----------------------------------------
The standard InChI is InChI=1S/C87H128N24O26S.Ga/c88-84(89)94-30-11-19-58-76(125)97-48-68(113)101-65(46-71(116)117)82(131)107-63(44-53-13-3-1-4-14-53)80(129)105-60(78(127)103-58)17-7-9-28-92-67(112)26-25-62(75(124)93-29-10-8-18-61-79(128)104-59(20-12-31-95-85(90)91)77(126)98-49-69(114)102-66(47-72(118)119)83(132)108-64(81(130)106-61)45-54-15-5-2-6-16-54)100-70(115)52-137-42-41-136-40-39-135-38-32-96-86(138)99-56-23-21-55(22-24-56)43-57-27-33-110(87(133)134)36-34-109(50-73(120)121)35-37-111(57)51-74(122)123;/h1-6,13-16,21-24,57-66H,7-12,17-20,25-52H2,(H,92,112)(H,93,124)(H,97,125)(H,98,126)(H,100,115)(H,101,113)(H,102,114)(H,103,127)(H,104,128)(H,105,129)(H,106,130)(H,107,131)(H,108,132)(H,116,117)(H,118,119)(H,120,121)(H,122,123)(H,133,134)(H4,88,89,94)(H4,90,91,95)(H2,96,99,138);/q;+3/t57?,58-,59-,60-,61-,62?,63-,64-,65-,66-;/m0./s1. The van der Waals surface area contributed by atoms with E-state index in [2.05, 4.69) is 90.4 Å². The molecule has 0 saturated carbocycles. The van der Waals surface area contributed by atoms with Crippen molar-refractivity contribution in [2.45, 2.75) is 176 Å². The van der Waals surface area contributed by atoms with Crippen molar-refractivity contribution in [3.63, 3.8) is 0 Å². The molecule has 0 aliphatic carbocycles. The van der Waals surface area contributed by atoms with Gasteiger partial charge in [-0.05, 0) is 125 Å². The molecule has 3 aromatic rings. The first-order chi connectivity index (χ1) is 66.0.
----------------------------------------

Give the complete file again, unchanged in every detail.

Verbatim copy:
The standard InChI is InChI=1S/C87H128N24O26S.Ga/c88-84(89)94-30-11-19-58-76(125)97-48-68(113)101-65(46-71(116)117)82(131)107-63(44-53-13-3-1-4-14-53)80(129)105-60(78(127)103-58)17-7-9-28-92-67(112)26-25-62(75(124)93-29-10-8-18-61-79(128)104-59(20-12-31-95-85(90)91)77(126)98-49-69(114)102-66(47-72(118)119)83(132)108-64(81(130)106-61)45-54-15-5-2-6-16-54)100-70(115)52-137-42-41-136-40-39-135-38-32-96-86(138)99-56-23-21-55(22-24-56)43-57-27-33-110(87(133)134)36-34-109(50-73(120)121)35-37-111(57)51-74(122)123;/h1-6,13-16,21-24,57-66H,7-12,17-20,25-52H2,(H,92,112)(H,93,124)(H,97,125)(H,98,126)(H,100,115)(H,101,113)(H,102,114)(H,103,127)(H,104,128)(H,105,129)(H,106,130)(H,107,131)(H,108,132)(H,116,117)(H,118,119)(H,120,121)(H,122,123)(H,133,134)(H4,88,89,94)(H4,90,91,95)(H2,96,99,138);/q;+3/t57?,58-,59-,60-,61-,62?,63-,64-,65-,66-;/m0./s1. The van der Waals surface area contributed by atoms with E-state index in [2.05, 4.69) is 90.4 Å². The molecule has 0 saturated carbocycles. The van der Waals surface area contributed by atoms with Crippen molar-refractivity contribution in [2.45, 2.75) is 176 Å². The van der Waals surface area contributed by atoms with Crippen molar-refractivity contribution in [3.63, 3.8) is 0 Å². The molecule has 0 aliphatic carbocycles. The van der Waals surface area contributed by atoms with Gasteiger partial charge in [-0.05, 0) is 125 Å². The molecule has 3 aromatic rings. The first-order chi connectivity index (χ1) is 66.0.